If you’re working with really long memos, you may appreciate the “Go to Top” and “Go to Bottom” menu commands, which jump instantly to the top or bottom of the memo you’re currently viewing. (You’re spared a lot of scroll-bar or scroll-button pushing.)
To use these commands, you can use the Graffiti ShortCuts /T or /B (for Top and Bottom, respectively; as always, draw the slash from the bottom). You can also use the usual menu-selection routine: tap Menu → Options, and tap the command you want.
Out of the box, the PalmPilot doesn’t sort your master index. It leaves your memos in the order in which you created them. This sorting method is known as Manual sorting because it offers a rare option in the Palm kingdom: you can actually drag a memo’s name up or down in the index list. See Figure 4.30 for an example.
Figure 4-30. If you keep the stylus pressed against the glass, you can actually drag a memo’s name into a new position in the list (left). As you drag, a gray horizontal line shows where the memo’s new position will be when you lift the stylus (right).
The alternative to Manual sorting is Alphabetic, in which your memos’ names appear alphabetically. (Hint: a space comes even before the letter A. To make a particular memo appear at the top of the alphabetically sorted list, begin it with a space or two.)
To switch between sorting methods, write /R in the Graffiti area or tap the Menu icon and then (in the Options menu) Preferences. You’re offered a pop-up menu containing a choice of Manual or Alphabetic sorting. If you switch to Alphabetic sorting, you’ll be warned that your manual sorting order is about to be lost forever.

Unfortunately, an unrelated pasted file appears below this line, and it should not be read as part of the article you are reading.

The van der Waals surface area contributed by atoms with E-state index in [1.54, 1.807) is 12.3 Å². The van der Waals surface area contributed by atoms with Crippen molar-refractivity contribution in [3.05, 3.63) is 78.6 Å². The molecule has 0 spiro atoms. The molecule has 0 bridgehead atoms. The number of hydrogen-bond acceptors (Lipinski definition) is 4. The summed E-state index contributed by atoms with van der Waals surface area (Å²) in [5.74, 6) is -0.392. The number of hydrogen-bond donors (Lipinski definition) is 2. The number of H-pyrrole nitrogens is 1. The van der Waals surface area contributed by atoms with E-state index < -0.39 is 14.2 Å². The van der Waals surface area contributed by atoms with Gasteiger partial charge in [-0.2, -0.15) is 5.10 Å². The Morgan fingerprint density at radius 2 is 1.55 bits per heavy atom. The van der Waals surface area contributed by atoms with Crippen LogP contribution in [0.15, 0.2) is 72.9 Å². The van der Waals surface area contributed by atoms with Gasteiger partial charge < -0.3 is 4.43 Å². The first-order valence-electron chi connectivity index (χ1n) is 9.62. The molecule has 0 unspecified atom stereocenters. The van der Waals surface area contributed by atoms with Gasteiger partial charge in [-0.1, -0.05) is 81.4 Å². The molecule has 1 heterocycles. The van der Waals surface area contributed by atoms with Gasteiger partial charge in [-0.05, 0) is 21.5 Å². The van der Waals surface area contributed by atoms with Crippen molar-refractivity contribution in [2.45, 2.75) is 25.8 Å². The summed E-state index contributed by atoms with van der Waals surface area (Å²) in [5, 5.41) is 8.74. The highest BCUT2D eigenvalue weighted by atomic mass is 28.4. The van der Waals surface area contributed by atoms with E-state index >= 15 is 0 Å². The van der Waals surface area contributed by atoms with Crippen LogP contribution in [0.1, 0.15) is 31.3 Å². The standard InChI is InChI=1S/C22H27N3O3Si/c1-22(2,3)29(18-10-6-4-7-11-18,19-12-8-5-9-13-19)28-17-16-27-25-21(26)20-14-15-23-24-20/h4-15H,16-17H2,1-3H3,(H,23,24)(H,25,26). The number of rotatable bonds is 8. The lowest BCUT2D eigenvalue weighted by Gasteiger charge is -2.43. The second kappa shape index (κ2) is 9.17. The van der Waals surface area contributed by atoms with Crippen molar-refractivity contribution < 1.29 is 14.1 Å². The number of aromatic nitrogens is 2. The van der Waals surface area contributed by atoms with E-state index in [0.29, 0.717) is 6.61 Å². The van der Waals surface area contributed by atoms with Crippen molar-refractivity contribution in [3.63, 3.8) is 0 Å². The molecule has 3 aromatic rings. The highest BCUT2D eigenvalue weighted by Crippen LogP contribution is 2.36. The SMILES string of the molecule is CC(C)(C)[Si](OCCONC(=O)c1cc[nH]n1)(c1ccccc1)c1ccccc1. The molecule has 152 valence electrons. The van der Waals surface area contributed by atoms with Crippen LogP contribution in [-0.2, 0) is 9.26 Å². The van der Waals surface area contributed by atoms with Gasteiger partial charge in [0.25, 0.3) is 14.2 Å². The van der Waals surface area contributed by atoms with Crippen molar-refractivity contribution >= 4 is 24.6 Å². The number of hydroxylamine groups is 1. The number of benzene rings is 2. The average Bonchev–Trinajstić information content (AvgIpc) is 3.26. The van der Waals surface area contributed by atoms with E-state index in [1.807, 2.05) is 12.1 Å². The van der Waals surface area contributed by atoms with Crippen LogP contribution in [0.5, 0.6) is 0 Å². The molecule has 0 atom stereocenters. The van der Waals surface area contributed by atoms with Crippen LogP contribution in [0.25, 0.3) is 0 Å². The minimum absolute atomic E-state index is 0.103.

On the other hand, an alphabetically sorted list stays that way if you switch back to Manual—but now you can drag certain memos up and down the sorted list.
Don’t fall too much in love with a particular sort order for your memos. When you HotSync, the desktop-bound copy of the Palm software (see Chapter 6) may not preserve the customized order.
As in the Address Book and To Do programs, if you delete all the text in a memo, the memo ceases to exist. However, because Memo Pad items are generally longer than a line or two, using this method may not save you any time over the official method:
Open the memo you want to delete.
Use the Graffiti menu shortcut /D—or tap Menu → Record → Delete Memo.
You’re now asked to confirm the deletion. A checkbox offers to stash the deleted information away until your next HotSync, when the deleted information will be transferred to an archive on your desktop computer.
As you’ve seen, there’s not much to mastering the Memo Pad. This application will return, however, in the form of electronic books and email, described later in this book.
Fortunately, the shareware world (and the CD-ROM that accompanies this book) is filled with alternative Palm word processors. For example, AportisDoc, BrainForest, ThoughtMill, and HiNote all free you from the Memo Pad’s 4K limit. Details in Appendix A.